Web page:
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Buying a cell phone for your teen

Just keep in mind that endless gabbing on a cell phone is far from cheap. If you exceed the monthly allotment of minutes included in your calling plan, a higher per-minute fee kicks in.

Use up your airtime for the month and you'll quickly be paying 45 to 50 cents per minute on your calls. A monthly cell phone bill could get awfully big, awfully quick.

It's not a good idea to hand a teen a cell phone with a postpaid calling plan without laying down some strict ground rules.

Is the teen responsible for the entire bill each and every month? Half of the bill? A parent could also agree to pay a fixed amount of a teen's cell phone expenses each month. Any other charges would be paid by the teen.

Make it clear to your teen just how much airtime comes with the calling plan each month. Be sure to point out how much any extra airtime will cost them.

"Show them the bill. Make sure they understand what the overages would be," Simon says. "Show them how to check how many minutes they've used on the phone."

Again, it's crucial that the calling plan you choose for your teen matches their calling needs. Have a long talk with your teen on how they plan to use the phone and then do some serious comparison-shopping.

This article from Bankrate.com will show you how to find a calling plan that matches your teen's calling patterns.

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Today's teens do a lot more than talk with their cell phones. So be sure to ask your teen about text messaging.

Paying 5 to 10 cents per message really adds up, especially if your teen and all their friends text message each other like crazy.

"I run into people who say 'My child. Five hundred dollars for text messaging. What could they possibly say?'" Blecher says. "It's insane."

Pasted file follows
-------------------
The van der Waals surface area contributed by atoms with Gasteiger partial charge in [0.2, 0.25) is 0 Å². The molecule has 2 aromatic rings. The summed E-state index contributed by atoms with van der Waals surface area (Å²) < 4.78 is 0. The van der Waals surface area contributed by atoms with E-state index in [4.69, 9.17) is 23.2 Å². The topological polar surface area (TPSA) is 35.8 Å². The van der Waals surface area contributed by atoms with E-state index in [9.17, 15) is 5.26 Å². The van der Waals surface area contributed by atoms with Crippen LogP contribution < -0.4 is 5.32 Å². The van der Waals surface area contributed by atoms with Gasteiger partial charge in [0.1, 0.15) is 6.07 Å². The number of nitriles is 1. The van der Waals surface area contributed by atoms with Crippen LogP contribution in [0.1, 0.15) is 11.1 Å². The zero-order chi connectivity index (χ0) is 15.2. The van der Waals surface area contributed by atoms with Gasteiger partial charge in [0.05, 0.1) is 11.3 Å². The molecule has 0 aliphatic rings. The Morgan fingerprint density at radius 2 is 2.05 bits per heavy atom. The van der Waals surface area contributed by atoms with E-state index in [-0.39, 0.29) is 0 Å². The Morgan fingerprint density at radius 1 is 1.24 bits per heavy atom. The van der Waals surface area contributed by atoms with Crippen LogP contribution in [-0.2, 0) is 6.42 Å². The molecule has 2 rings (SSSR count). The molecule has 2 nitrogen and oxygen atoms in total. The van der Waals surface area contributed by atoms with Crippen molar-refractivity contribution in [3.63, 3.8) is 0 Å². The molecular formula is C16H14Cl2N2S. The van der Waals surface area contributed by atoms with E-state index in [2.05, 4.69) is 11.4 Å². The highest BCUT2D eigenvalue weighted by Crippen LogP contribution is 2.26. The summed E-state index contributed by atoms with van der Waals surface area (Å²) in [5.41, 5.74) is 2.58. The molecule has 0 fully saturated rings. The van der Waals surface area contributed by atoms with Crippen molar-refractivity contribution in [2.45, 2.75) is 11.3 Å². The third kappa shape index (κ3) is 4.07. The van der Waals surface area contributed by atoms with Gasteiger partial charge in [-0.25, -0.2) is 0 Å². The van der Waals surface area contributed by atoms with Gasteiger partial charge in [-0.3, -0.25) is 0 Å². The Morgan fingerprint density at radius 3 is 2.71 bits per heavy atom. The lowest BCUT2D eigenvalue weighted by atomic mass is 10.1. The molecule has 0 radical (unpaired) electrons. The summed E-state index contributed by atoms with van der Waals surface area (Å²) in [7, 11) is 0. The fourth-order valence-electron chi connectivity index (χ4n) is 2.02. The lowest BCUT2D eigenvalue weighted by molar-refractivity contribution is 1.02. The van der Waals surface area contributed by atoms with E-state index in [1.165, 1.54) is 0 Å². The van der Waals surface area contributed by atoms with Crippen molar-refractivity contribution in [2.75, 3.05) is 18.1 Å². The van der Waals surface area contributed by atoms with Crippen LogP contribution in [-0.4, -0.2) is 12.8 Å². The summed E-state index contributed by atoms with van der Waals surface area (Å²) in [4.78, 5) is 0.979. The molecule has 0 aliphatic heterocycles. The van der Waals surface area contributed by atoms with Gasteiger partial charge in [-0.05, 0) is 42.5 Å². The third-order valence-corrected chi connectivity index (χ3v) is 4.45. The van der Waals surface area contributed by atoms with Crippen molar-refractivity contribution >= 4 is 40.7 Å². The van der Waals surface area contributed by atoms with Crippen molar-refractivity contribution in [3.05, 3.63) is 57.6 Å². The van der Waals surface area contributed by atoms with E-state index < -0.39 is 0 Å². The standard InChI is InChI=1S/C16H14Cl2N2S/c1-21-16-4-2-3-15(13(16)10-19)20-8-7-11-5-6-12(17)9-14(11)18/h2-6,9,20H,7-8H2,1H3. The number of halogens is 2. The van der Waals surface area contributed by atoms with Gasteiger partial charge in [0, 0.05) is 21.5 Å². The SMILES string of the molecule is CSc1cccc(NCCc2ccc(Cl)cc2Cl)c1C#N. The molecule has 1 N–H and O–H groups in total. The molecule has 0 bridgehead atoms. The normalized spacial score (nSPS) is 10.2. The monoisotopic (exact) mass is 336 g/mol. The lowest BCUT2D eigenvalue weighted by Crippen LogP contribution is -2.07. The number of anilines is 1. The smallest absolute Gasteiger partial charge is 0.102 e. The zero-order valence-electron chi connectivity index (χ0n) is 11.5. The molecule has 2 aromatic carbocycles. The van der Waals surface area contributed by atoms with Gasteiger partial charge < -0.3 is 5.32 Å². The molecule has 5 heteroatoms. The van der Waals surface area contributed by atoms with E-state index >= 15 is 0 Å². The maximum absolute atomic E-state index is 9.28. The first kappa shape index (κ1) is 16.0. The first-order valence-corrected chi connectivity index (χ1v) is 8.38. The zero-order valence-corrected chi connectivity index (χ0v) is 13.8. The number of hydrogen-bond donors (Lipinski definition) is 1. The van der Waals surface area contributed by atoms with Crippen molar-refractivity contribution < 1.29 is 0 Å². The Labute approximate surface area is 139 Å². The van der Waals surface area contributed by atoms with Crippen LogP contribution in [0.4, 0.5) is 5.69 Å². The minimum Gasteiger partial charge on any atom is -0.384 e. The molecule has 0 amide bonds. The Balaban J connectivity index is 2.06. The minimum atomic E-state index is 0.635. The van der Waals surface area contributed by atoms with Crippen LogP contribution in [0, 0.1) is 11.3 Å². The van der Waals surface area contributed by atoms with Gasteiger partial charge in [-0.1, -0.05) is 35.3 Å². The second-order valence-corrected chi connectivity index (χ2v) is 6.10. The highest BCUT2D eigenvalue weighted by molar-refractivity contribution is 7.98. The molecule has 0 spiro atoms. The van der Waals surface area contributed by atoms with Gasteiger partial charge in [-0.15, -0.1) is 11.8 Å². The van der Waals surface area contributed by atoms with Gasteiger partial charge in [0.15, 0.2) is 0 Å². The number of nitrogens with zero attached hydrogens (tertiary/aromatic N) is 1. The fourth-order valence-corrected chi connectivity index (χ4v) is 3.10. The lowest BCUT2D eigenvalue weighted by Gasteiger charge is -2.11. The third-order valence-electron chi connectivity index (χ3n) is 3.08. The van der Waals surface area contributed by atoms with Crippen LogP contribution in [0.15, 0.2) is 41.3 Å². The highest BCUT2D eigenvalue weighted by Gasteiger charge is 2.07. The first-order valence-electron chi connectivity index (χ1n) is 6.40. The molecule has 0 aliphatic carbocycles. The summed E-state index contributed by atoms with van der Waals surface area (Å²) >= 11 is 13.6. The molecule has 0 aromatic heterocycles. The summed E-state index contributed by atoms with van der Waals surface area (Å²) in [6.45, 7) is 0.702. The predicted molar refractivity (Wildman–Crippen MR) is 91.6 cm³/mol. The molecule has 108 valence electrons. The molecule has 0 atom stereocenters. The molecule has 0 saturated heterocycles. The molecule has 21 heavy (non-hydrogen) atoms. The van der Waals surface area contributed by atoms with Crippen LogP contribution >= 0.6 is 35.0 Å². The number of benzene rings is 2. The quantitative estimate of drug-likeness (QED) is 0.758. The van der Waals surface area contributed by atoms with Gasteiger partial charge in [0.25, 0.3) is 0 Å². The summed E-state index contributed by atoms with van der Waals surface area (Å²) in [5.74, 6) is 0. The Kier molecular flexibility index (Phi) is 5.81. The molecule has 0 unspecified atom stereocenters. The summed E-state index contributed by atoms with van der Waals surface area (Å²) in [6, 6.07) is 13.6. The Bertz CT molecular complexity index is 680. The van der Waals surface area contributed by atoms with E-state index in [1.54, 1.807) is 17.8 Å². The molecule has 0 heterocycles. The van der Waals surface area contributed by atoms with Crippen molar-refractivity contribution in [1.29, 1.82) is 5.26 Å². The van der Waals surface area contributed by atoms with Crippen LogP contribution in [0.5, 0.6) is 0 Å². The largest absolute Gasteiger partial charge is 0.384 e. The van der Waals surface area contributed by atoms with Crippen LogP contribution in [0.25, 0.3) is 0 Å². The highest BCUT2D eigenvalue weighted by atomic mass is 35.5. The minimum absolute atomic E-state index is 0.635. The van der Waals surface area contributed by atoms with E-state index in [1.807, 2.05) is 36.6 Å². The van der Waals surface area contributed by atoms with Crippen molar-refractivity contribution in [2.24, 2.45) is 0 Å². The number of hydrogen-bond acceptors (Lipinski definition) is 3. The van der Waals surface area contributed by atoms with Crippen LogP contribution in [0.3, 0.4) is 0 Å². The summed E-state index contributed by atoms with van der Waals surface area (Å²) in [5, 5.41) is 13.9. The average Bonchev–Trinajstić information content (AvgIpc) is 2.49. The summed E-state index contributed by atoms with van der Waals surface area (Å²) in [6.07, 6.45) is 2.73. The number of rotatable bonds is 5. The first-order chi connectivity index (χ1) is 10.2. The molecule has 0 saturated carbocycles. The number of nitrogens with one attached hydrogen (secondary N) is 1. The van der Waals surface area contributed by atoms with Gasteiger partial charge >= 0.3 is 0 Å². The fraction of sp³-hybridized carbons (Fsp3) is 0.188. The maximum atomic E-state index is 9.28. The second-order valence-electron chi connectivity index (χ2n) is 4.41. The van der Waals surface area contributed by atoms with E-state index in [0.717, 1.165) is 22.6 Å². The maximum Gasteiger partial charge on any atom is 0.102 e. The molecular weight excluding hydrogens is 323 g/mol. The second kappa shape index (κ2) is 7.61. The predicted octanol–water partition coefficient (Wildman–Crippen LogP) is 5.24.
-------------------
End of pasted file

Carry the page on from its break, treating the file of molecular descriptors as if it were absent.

If your teen is keen on text messaging, you may want to sign up for a calling plan with unlimited text messaging, which costs about $5 or $10 a month.

Teens also like to change ring tones and cell phone covers. Make it clear that they can be as creative as they want with the phone as long as they pay for it. And you may want to remind them that it will cost them a dollar or two each time they change ring tones.

Another option for families is adding a teen to a parent's calling plan. Many providers offer calling plans that allow families to share airtime on as many as five phones on a single account. You'll pay $10 to $20 a month for each phone you add to the account. And you could pay a one-time activation fee as high as $36 for each phone you add. Be sure to check.

The biggest thing to think about with family calling plans is sharing your airtime every month.

"Here's the scary part with family plans. You all share minutes so your child could use all your minutes if they're a gabber," Blecher says.

One way you can conserve pooled airtime is by signing up for a calling plan that gives you unlimited calling to other family members in the plan.

"It's basically free minutes," Blecher says. "It doesn't get deducted from your plan."

Before you sign on for a family calling plan, you'll want to weigh the costs of getting your teen their own calling plan with your cell phone carrier. It may be cheaper for each of you to have your own calling plan.

"Parent and child together have to be honest about how they'll use the phone," Blecher says. "And then they need to find the best calling plans for their needs."

-- Posted: Sept. 29, 2003
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See Also
Matching your teen and a cell phone plan
Key questions to ask about prepaid phone plans
Cell phone comparison worksheet
Glossary of personal finance terms
Glossary of personal finance terms
More Frugal U. stories



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